The character of Hedwig has clearly been inspired byand is the embodiment ofthe alienation that haunts many of us in this megaplex era, especially homosexuals. Born in a divided city (which she escapes just before the wall comes down), transplanted to a city named after the very concept of a nexus (where she is abandoned when her sugar daddy splits), and stuck in a body that is neither wholly male nor wholly female (which her lover will only approach from behind), Hedwig has an affinity with many worlds but is at home in none. Mitchell’s lead performance encapsulates that tentative balance, as he assumes the defiant posture of an underdog and the stung expression of a victim.
The movie opens with a blast of fury, kick-started by the Guns N’ Roses-ish anthem “Tear Me Down,” performed by Hedwig and his band The Angry Inch at a chain restaurant in Kansas City. The group is on a tour of malls, shadowing the arena tour of a rock star named Tommy Gnosis (played by the Billy Corgan-like Michael Pitt), whose multiplatinum album is made up of songs stolen from Hedwig. The Angry Inch’s appearances in middle-class suburban eateries are confrontational, parading in front of the “straight” world the stylized decadence and kinky sexuality that the mainstream has winkingly appropriated from gay subculture.
Trask and Mitchell reference the glam trinity of Lou Reed, Iggy Pop, and David Bowie in a procession of show tunes that fill in the characters’ backstories while simultaneously expressing more abstract emotions. The movie itself makes a shift toward the abstract, becoming less about what will become of Hedwig and more about the feelings associated with being used, betrayed, and generally unlucky.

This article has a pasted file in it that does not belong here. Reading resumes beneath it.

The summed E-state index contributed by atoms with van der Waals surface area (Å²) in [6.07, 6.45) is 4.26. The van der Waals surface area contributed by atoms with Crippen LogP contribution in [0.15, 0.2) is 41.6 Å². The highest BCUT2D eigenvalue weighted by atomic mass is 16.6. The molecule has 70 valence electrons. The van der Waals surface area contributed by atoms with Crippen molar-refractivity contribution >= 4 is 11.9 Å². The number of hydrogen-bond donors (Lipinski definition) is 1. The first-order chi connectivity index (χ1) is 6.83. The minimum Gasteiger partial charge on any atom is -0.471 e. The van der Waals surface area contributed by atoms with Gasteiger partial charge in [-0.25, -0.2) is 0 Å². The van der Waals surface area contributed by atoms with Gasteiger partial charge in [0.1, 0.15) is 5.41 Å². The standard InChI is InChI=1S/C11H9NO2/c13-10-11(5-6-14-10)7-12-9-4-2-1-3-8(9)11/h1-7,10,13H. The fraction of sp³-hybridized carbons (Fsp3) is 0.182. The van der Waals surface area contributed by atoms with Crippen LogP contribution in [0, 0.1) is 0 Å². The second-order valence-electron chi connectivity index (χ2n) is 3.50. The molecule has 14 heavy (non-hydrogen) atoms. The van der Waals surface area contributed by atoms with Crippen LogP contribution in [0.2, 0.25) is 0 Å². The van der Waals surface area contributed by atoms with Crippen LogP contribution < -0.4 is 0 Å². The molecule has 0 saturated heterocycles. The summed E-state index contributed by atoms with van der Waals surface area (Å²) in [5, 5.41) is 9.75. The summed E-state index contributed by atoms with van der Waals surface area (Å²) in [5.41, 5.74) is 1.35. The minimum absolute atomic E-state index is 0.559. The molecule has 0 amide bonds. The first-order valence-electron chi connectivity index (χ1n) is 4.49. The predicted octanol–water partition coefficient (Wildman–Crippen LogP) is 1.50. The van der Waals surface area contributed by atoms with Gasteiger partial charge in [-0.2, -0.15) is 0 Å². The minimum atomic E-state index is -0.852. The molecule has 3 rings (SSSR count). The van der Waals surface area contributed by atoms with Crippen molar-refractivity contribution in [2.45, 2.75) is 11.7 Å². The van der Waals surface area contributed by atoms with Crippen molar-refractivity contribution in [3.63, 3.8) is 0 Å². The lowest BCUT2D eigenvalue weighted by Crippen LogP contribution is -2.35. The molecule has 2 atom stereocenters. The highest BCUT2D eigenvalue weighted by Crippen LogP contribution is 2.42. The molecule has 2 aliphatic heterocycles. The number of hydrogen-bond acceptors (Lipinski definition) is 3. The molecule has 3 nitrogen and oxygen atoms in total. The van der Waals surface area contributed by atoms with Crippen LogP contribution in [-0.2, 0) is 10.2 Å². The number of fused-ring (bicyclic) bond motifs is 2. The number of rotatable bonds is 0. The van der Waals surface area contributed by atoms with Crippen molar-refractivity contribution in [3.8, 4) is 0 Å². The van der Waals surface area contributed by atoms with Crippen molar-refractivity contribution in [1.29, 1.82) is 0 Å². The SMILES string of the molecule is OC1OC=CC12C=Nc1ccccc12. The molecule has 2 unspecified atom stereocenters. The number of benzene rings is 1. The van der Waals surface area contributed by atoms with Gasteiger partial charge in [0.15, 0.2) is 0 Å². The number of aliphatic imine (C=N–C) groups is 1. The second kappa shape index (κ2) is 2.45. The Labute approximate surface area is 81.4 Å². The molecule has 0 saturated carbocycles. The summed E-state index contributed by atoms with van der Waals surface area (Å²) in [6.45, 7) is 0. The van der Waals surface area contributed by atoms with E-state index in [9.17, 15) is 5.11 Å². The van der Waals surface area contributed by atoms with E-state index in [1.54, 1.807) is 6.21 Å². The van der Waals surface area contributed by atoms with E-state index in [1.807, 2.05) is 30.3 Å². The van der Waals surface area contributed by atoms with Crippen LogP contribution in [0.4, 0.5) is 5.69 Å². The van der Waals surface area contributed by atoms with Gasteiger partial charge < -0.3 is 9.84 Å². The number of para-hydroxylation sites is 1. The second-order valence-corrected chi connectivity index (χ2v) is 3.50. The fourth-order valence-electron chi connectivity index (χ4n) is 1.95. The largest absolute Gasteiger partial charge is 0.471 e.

That brings Hedwig in line with the recent “new musical” mini-movement in cinema exemplified by Lars Von Trier’s simplistic but wrenching Dancer in the Dark and Baz Luhrmann’s breathlessly romantic Moulin Rouge, and also the new trends in sophisticated musical theater best represented by the idea-saturated and melody-rich work of Adam Guetell. Singing has always been the best way to convey an inner state without the nakedness of under-articulate speech. The musicals of today are moving beyond direct expressions of love and despair, in the case of Hedwig roping in social politics, gender confusion, even the philosophy of Plato. Even if it moves too far beyond conventional narrative to be completely explicit, the music video imagery and memorable songs of Hedwig and the Angry Inch evoke an implicit understanding. You see it, you hear it, you feel it